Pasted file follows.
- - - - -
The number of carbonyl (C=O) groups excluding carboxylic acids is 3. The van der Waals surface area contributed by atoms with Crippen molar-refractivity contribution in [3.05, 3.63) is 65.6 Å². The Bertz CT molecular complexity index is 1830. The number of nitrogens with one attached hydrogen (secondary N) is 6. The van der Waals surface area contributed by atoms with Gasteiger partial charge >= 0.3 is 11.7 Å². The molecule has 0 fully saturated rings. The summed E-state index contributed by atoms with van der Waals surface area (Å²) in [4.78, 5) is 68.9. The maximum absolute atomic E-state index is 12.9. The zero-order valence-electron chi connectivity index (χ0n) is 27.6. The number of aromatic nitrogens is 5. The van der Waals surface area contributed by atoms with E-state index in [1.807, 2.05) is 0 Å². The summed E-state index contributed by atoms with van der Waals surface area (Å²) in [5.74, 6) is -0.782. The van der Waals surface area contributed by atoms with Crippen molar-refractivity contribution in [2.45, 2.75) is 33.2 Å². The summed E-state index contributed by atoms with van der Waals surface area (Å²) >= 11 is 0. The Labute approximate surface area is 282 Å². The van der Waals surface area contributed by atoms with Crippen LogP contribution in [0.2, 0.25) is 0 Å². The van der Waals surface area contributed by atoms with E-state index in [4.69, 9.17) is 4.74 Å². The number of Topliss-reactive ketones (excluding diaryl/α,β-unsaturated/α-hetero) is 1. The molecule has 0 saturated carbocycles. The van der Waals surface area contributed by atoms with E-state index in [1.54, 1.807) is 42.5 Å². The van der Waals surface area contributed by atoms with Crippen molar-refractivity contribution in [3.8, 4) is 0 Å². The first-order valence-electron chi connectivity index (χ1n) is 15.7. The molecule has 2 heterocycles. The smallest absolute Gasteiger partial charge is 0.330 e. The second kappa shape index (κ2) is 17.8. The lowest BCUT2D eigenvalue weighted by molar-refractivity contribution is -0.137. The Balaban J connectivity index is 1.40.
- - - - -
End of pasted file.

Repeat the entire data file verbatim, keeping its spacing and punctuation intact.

The number of carbonyl (C=O) groups excluding carboxylic acids is 3. The van der Waals surface area contributed by atoms with Crippen molar-refractivity contribution in [3.05, 3.63) is 65.6 Å². The Bertz CT molecular complexity index is 1830. The number of nitrogens with one attached hydrogen (secondary N) is 6. The van der Waals surface area contributed by atoms with Gasteiger partial charge >= 0.3 is 11.7 Å². The molecule has 0 fully saturated rings. The summed E-state index contributed by atoms with van der Waals surface area (Å²) in [4.78, 5) is 68.9. The maximum absolute atomic E-state index is 12.9. The zero-order valence-electron chi connectivity index (χ0n) is 27.6. The number of aromatic nitrogens is 5. The van der Waals surface area contributed by atoms with E-state index in [1.807, 2.05) is 0 Å². The summed E-state index contributed by atoms with van der Waals surface area (Å²) in [5.74, 6) is -0.782. The van der Waals surface area contributed by atoms with Crippen molar-refractivity contribution in [2.45, 2.75) is 33.2 Å². The summed E-state index contributed by atoms with van der Waals surface area (Å²) >= 11 is 0. The Labute approximate surface area is 282 Å². The van der Waals surface area contributed by atoms with Crippen LogP contribution in [0.2, 0.25) is 0 Å². The van der Waals surface area contributed by atoms with E-state index in [4.69, 9.17) is 4.74 Å². The number of Topliss-reactive ketones (excluding diaryl/α,β-unsaturated/α-hetero) is 1. The molecule has 0 saturated carbocycles. The van der Waals surface area contributed by atoms with E-state index in [1.54, 1.807) is 42.5 Å². The van der Waals surface area contributed by atoms with Crippen molar-refractivity contribution in [3.8, 4) is 0 Å². The first-order valence-electron chi connectivity index (χ1n) is 15.7. The molecule has 2 heterocycles. The smallest absolute Gasteiger partial charge is 0.330 e. The second kappa shape index (κ2) is 17.8. The lowest BCUT2D eigenvalue weighted by molar-refractivity contribution is -0.137. The Balaban J connectivity index is 1.40.